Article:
The results of this study show, for the first time, that an increased dietary intake of phylloquinone is associated with an improvement in inflammatory and other metabolic risk markers related to insulin resistance and diabetes, thus supporting a protective role of vitamin K on low-grade chronic inflammatory diseases.
In recent years, vitamin K has been attributed a putative role in glucose metabolism, insulin resistance and T2DM . Recently, in a prospective study our group has shown that a higher dietary phylloquinone intake was associated to a lower risk of developing T2DM. However, the exact mechanisms underlying this relationship remain still unknown. One potential explanatory mechanism could be related to the role of vitamin K as a cofactor in the carboxylation of vitamin K-dependent proteins, such as osteocalcin , GAS6 or Protein S  and through their role on NF-kB [20–22]. Additionally, some authors have suggested that inflammation may be modulated by a possible antioxidant effect of vitamin K .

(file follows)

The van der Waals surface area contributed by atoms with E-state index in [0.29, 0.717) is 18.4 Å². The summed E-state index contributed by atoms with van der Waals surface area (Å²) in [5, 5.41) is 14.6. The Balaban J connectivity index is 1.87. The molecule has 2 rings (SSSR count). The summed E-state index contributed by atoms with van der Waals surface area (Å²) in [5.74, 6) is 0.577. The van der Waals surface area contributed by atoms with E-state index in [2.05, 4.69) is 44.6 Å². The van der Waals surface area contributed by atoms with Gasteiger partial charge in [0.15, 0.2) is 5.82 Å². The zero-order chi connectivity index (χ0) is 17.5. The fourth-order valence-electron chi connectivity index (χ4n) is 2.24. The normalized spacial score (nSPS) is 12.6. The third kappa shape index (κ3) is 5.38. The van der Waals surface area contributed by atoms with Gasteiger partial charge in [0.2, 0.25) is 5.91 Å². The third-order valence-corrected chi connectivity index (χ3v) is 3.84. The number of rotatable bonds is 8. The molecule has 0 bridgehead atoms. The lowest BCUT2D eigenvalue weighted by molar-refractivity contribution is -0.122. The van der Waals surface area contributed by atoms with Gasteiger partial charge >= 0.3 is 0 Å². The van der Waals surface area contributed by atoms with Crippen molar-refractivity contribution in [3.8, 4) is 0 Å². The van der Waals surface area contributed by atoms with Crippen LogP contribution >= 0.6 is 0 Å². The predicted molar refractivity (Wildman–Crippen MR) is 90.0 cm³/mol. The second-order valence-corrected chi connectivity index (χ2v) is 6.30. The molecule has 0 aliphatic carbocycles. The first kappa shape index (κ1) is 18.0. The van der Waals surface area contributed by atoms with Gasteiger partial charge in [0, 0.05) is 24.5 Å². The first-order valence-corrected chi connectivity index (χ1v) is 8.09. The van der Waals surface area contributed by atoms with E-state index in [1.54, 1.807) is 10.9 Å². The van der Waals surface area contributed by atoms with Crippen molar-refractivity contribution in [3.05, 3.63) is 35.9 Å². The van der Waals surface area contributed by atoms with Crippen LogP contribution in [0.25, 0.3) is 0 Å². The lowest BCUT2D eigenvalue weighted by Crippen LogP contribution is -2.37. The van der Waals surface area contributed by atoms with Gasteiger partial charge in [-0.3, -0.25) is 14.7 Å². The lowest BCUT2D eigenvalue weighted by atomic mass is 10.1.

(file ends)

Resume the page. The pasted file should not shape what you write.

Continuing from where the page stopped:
A cross-sectional study conducted in a subsample from the Framingham Offspring Study, showed an inverse association between 2-fold changes in usual dietary phylloquinone intake or plasma phylloquinone concentrations and seven of the fourteen peripheral inflammatory markers measured . However, the same authors, in a cross-sectional analysis conducted on 400 healthy elderly men and women, did not find any significant association between plasma phylloquinone concentrations and C-reactive protein or IL-6 after adjusting for potential confounders . Similar to the results from Shea and co-workers, we also failed to find any significant association between dietary phylloquinone intake and most of the metabolic risk markers analysed. However, our longitudinal findings are generally consistent with in-vitro studies or those of a previous epidemiological study. In-vitro studies found that the production of the proinflammatory cytokines IL-6 or TNF by human gingival fibroblast or mouse macrophage cells, respectively, decreased when cells were incubated with different vitamin K family compounds [21, 24]. Other studies have found that vitamin K suppresses inflammation by lowering the expression of genes for some proinflammatory cytokines, such as IL-6, IL-1β and TNF [8, 22]. However, only a single 3-year, double-blind, randomized controlled trial has been conducted to evaluate the effect of vitamin K supplementation on peripheral inflammatory marker concentrations. In that study, conducted with 379 healthy men and women, no significant relationship between plasma phylloquinone levels and inflammation markers was shown . In our study we observed a significant improvement in the inflammatory status (leptin, IL-6, TNF) and a decrease in other metabolic risk markers related to insulin resistance and diabetes such as visfatin, ghrelin, GIP and GLP-1 among subjects who increased their dietary intake of phylloquinone after 1-year follow-up, thus contributing to extend the knowledge on the role of vitamin K in humans and to support our previous results on dietary phylloquinone intake and T2DM incidence . The discrepancies between our results and those previously published could be partly explained by the differences between the populations. Our participants were elderly subjects at high cardiovascular risk, whereas, subjects in the study of Shea  were healthy and generally free of chronic disease. This may contribute to explain why inflammatory cytokines remained unchanged in that study. Moreover, in our study we assessed the association of inflammation with dietary phylloquinone intake instead of plasma phylloquinone as was done in the previous study. Whether circulating levels of phylloquinone are correlated to dietary phylloquinone intake remains to be elucidated.